RESEARCH ARTICLE - APPLICATION
Patient‐specific simulation of guidewire deformation during
transcatheter aortic valve implantation
| Vincent Auffret
| Miguel Castro
| Pierre Badel
| Michel Rochette
| Stéphane Avril
ANSYS France, 69100 Villeurbanne,
Ecole Nationale Supérieure des Mines de
Saint‐Etienne, CIS‐EMSE, INSERM:
U1059, SAINBIOSE, 42023 Saint‐Etienne,
INSERM, U1099, 35000 Rennes, France
LTSI, Université de Rennes 1, 35000
CHU Rennes, Service de Cardiologie et
Maladies Vasculaires, 35000 Rennes,
Pascal Haigron, LTSI, Université de
Rennes 1, campus de Beaulieu bat.22,
35000 Rennes, France.
Transcatheter aortic valve implantation is a recent mini‐invasive procedure to
implant an aortic valve prosthesis. Prosthesis positioning in transcatheter aortic
valve implantation appears as an important aspect for the success of the inter-
vention. Accordingly, we developed a patient‐specific finite element framework
to predict the insertion of the stiff guidewire, used to position the aortic valve.
We simulated the guidewire insertion for 2 patients based on their pre‐opera-
tive CT scans. The model was designed to primarily predict the position and
the angle of the guidewires in the aortic valve, and the results were successfully
compared with intraoperative images.
The present paper describes extensively the numerical model, which was solved
by using the ANSYS software with an implicit resolution scheme, as well as the
stabilization techniques which were used to overcome numerical instabilities.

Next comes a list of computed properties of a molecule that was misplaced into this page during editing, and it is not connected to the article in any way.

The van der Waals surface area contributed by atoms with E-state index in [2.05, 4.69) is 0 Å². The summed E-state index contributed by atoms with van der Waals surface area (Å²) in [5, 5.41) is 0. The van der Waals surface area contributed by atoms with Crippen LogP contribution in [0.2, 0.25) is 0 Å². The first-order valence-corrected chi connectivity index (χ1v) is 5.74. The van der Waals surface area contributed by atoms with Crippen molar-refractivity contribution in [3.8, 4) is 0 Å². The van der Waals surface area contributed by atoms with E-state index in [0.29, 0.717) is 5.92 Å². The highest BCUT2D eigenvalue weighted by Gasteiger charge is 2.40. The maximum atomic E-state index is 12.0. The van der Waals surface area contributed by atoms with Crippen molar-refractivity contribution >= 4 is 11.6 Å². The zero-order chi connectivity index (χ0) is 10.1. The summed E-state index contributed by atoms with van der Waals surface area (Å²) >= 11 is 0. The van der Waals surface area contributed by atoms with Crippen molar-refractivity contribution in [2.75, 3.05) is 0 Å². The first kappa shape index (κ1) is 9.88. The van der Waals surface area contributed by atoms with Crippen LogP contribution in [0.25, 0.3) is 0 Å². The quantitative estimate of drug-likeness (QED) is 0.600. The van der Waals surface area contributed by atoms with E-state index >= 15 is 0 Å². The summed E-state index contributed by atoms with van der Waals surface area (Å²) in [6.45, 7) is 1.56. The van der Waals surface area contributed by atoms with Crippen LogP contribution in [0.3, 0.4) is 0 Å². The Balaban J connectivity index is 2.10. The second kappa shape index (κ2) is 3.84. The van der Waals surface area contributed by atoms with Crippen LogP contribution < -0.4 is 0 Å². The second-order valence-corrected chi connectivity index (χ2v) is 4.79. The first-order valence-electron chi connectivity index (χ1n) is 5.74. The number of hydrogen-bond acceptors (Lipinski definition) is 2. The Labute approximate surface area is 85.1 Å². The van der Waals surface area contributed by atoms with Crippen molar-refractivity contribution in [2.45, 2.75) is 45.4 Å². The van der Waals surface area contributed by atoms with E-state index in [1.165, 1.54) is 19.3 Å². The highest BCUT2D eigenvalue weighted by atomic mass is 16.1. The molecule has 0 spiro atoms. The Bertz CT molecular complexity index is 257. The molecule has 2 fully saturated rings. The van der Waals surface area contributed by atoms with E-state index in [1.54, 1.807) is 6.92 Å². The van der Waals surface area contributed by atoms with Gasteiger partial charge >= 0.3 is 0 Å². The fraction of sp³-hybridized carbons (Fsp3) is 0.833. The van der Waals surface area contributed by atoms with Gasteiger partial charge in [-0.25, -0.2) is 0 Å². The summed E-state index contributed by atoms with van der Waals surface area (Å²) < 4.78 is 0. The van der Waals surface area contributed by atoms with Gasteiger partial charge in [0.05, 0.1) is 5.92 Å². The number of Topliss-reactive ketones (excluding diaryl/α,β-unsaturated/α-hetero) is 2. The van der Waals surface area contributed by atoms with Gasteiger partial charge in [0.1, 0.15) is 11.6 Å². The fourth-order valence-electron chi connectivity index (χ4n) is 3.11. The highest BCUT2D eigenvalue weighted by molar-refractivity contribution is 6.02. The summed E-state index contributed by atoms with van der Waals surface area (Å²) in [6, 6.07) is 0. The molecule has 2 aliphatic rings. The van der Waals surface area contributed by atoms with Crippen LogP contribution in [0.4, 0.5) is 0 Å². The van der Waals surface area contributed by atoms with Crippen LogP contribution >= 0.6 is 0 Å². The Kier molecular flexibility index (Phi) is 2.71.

We performed sensitivity analysis on the properties of the guidewire (curvature
angle, curvature radius, and stiffness) and the conditions of insertion (insertion
force and orientation). We also explored the influence of the model parameters.
The accuracy of the model was quantitatively evaluated as the distance and the
angle difference between the simulated guidewires and the intraoperative ones.
A good agreement was obtained between the model predictions and intraoper-
ative views available for 2 patient cases. In conclusion, we showed that the
shape of the guidewire in the aortic valve was mainly determined by the geom-
etry of the patient's aorta and by the conditions of insertion (insertion force and
1 | INTRODUCTION
Transcatheter aortic valve implantation (TAVI) is a mini‐invasive procedure to replace aortic valves in the context of aor-
tic stenosis. This procedure consists in delivering a fully collapsible replacement valve (prosthesis) onto the native aortic
valve through a catheter (sheath). A stiff guidewire is first inserted in the patient's aorta with access via the femoral artery.
The function of the guidewire is that of a rail along which the sheath can glide. This function is essential to ensure the
navigation along the aortic arch up to the heart.
The first TAVI procedure was achieved in 2002 by Alain Cribier.
Since then, TAVI has permitted the treatment of
patients who cannot benefit of an open heart surgery.
Nowadays, TAVI shows excellent 1‐year outcomes for both
Received: 13 November 2017 Revised: 11 February 2018 Accepted: 19 February 2018
Int J Numer Meth Biomed Engng. 2018;34:e2974.
Copyright © 2018 John Wiley & Sons, Ltd.wileyonlinelibrary.com/journal/cnm 1of18